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Welcome to the London Datastore

Welcome to the London Datastore
The London Datastore has been created by the Greater London Authority (GLA) as an innovation towards freeing London’s data. We want citizens to be able access the data that the GLA and other public sector organisations hold, and to use that data however they see fit – free of charge. The GLA is committed to influencing and cajoling other public sector organisations into releasing their data here too. Releasing data though is just half the battle. Raw data often doesn’t tell you anything until it has been presented in a meaningful way. We want to encourage the masses of technical talent that we have in London to transform rows of text and numbers into apps, websites or mobile products which people can actually find useful.

http://data.london.gov.uk/

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Excel Charting Samples for Microsoft .NET, ASP.NET, C#, VB.NET, XLS and Microsoft Visual Studio .NET Richly formatted workbooks with fast and complete calculations are the heart and soul of a spreadsheet, but the ability to make good decisions is greatly enhanced by the ability to visualize data. Enhance your users' understanding of their data by taking advantage of SpreadsheetGear 2012's comprehensive Excel compatible charting support. This sample dynamically creates a chart gallery which demonstrates some of the most commonly used Excel charting features from a single Excel 2007-2010 Open XML workbook. This sample shows how to create a new workbook, add some values, add a chart, and stream it to Microsoft Excel. This sample shows how to create a new workbook, copy data from a DataTable, add a stock chart, use various formatting to format the chart, and stream it to Microsoft Excel. This sample shows how to create a new workbook, add some values, add a chart, use multiple chart groups and multiple axes groups to create a stacked combination chart, and stream it to Microsoft Excel.

Guardian launches open-source data journalism tool Collaborative data journalism platform Swarmize has launched today to offer editors and journalists better tools for the use of data, including real-time visualisation. Swarmize, now in alpha, won funding through the Knight News Challenge in June, and has been built at the Guardian over the last four months. "The Guardian and lots of other news organisations like to use Google Docs for collecting data," said Matt McAlister, the Guardian's general manager of new digital businesses. I'm hopeful that we'll start to see better data journalism because the tools are moving alongMatt McAlister, the Guardian "It's free, it's pretty easy to use, however it does have a lot of shortfalls," McAlister told Journalism.co.uk. "Data journalism has moved a lot in the last couple of years, and it [Google Docs] is just too limited for some of the sophisticated stuff that people want to do."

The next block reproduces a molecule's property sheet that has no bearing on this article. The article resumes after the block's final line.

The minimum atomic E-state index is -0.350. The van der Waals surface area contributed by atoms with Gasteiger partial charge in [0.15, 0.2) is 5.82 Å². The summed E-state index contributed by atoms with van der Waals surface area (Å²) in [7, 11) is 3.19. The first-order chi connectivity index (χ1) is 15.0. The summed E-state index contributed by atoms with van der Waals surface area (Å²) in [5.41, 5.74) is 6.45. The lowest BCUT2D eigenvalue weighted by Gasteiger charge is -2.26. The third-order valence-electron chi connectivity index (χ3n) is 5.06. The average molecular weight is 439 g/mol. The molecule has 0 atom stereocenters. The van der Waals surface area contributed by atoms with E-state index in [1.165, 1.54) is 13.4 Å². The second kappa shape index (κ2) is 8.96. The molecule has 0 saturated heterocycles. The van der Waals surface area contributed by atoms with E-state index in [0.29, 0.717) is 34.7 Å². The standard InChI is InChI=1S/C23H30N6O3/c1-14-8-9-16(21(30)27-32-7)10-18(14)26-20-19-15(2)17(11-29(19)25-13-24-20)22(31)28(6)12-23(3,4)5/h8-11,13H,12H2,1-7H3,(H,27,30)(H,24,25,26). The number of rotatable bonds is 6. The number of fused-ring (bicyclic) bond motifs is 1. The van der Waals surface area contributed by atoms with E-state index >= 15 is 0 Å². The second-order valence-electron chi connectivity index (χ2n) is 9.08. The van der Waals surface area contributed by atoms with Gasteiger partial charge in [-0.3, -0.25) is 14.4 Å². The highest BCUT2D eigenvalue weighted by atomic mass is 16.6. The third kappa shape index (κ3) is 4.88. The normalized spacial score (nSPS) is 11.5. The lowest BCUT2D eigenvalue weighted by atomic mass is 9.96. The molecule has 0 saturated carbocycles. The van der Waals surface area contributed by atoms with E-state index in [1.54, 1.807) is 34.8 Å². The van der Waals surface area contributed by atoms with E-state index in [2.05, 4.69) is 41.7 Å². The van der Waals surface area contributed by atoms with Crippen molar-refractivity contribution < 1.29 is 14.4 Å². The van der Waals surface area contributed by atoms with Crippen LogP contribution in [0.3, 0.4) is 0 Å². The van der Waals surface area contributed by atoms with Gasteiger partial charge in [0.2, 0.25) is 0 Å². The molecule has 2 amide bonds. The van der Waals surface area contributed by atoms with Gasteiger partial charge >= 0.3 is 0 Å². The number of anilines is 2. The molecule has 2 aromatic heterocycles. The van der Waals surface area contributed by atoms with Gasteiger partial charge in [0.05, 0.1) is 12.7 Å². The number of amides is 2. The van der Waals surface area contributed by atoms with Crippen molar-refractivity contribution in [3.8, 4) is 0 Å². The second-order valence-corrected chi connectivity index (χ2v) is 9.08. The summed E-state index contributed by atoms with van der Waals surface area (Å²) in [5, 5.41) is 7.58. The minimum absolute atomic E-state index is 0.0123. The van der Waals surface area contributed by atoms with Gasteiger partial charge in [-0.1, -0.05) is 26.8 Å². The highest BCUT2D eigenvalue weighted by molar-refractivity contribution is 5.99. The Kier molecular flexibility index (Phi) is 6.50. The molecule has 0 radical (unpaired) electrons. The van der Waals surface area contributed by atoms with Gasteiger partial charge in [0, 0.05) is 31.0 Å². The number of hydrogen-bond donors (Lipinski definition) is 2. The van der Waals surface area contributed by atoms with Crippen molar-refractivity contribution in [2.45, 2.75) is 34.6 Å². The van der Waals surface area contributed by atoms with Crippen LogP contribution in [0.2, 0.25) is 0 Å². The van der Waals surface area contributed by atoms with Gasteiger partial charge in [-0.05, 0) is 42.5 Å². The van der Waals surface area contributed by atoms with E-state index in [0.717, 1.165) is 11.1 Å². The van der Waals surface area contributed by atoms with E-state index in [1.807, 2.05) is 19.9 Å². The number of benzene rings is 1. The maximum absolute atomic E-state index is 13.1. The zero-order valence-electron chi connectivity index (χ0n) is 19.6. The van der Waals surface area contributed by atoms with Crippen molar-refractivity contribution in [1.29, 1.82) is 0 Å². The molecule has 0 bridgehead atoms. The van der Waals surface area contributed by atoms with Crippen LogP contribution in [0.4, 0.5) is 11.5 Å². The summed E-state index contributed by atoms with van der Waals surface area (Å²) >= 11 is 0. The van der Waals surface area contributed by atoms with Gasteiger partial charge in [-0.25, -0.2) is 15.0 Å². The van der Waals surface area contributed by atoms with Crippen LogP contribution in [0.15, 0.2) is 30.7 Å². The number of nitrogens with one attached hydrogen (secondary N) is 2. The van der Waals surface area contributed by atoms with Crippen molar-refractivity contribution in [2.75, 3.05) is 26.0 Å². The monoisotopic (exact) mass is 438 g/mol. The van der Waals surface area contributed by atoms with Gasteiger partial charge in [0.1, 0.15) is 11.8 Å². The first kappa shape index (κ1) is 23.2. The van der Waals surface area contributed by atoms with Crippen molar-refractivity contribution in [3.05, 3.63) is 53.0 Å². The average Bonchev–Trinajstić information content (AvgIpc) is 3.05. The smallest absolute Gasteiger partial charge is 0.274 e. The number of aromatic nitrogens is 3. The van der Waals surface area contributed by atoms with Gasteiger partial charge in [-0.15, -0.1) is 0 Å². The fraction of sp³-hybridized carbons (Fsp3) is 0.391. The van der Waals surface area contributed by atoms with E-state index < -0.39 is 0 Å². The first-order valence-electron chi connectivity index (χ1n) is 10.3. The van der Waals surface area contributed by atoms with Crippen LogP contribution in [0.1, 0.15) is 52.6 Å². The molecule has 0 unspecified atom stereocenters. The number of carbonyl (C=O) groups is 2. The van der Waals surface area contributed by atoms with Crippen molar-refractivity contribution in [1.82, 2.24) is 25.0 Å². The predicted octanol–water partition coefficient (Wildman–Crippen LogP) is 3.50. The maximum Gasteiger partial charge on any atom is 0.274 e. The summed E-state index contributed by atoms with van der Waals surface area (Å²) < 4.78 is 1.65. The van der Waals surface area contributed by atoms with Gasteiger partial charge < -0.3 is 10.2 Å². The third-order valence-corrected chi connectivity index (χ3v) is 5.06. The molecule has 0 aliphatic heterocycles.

OS OpenData Try our data If you want to try Open Data today as either a download or DVD, please use our online ordering portal. Order now OS OpenSpace Using the OS OpenSpace API, you can embed and annotate our maps for free on your non-commercial website or mobile app. Learn more Get data Search and browse our data collections, support guides, case studies and related publications. Search and browse data collections, support guides, case studies and related publications. The UK Data Service provides access to over 6,000 digital data collections for research and teaching purposes covering an extensive range of key economic and social data, both quantitative and qualitative, and spanning many disciplines and themes.

Programming Stata This section is a gentle introduction to programming Stata. We discuss macros and loops, and show how to write your own (simple) programs. This is a large subject and all we can hope to do here is provide a few tips that hopefully will spark your interest in further study. Infographic Designers' Sketchbooks by Steven Heller and Rick Landers reveals ... Copyright Tim Hucklesby Infographics are a staple of modern media. At their best, they’re elegant, streamlined visual capsules of information that help us process complex data at a glance.

World Health Organization fact buffet Life expectancy 71.4years was the average life expectancy at birth of the global population in 2015 Life expectancy at birth The National Grid FAQs The National Grid provides a unique reference system, which can be applied to all Ordnance Survey maps of Great Britain, at all scales. Great Britain is covered by 100 kilometre grid squares, each grid square is identified by two letters. On Ordnance Survey maps these squares are further divided into smaller squares by grid lines representing 10 kilometre spacing, each numbered from 0 to 9 from the south-west corner, in an easterly (left to right) and northerly (upwards) direction, as shown on our Guide to the National Grid.

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